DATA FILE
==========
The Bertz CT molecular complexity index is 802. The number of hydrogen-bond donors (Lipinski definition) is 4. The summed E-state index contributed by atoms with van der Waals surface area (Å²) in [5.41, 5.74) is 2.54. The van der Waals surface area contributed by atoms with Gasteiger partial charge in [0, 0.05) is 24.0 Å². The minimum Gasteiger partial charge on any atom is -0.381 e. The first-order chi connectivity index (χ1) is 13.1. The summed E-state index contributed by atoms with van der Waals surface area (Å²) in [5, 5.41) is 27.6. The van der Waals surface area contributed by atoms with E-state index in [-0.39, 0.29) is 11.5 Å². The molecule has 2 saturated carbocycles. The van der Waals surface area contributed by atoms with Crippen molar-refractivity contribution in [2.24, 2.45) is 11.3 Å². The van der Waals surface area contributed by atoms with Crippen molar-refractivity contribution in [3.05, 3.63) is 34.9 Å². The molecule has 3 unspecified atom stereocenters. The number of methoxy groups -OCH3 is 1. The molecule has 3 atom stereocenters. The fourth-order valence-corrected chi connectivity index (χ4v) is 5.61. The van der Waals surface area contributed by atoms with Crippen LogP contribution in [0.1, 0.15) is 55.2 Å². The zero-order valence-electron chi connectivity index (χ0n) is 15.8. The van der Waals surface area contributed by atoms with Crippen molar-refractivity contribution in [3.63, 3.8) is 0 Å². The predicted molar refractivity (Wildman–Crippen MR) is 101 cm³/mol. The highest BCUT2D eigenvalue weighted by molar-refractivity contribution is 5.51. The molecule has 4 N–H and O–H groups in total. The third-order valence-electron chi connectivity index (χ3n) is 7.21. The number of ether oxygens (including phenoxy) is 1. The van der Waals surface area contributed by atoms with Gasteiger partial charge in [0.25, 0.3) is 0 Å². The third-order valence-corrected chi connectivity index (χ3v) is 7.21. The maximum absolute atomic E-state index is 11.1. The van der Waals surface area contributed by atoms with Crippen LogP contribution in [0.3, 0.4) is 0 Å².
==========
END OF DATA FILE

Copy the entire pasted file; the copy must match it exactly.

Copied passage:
The Bertz CT molecular complexity index is 802. The number of hydrogen-bond donors (Lipinski definition) is 4. The summed E-state index contributed by atoms with van der Waals surface area (Å²) in [5.41, 5.74) is 2.54. The van der Waals surface area contributed by atoms with Gasteiger partial charge in [0, 0.05) is 24.0 Å². The minimum Gasteiger partial charge on any atom is -0.381 e. The first-order chi connectivity index (χ1) is 13.1. The summed E-state index contributed by atoms with van der Waals surface area (Å²) in [5, 5.41) is 27.6. The van der Waals surface area contributed by atoms with E-state index in [-0.39, 0.29) is 11.5 Å². The molecule has 2 saturated carbocycles. The van der Waals surface area contributed by atoms with Crippen molar-refractivity contribution in [2.24, 2.45) is 11.3 Å². The van der Waals surface area contributed by atoms with Crippen molar-refractivity contribution in [3.05, 3.63) is 34.9 Å². The molecule has 3 unspecified atom stereocenters. The number of methoxy groups -OCH3 is 1. The molecule has 3 atom stereocenters. The fourth-order valence-corrected chi connectivity index (χ4v) is 5.61. The van der Waals surface area contributed by atoms with Crippen LogP contribution in [0.1, 0.15) is 55.2 Å². The zero-order valence-electron chi connectivity index (χ0n) is 15.8. The van der Waals surface area contributed by atoms with Crippen molar-refractivity contribution in [3.63, 3.8) is 0 Å². The predicted molar refractivity (Wildman–Crippen MR) is 101 cm³/mol. The highest BCUT2D eigenvalue weighted by molar-refractivity contribution is 5.51. The molecule has 4 N–H and O–H groups in total. The third-order valence-electron chi connectivity index (χ3n) is 7.21. The number of ether oxygens (including phenoxy) is 1. The van der Waals surface area contributed by atoms with Gasteiger partial charge in [0.25, 0.3) is 0 Å². The third-order valence-corrected chi connectivity index (χ3v) is 7.21. The maximum absolute atomic E-state index is 11.1. The van der Waals surface area contributed by atoms with Crippen LogP contribution in [0.3, 0.4) is 0 Å².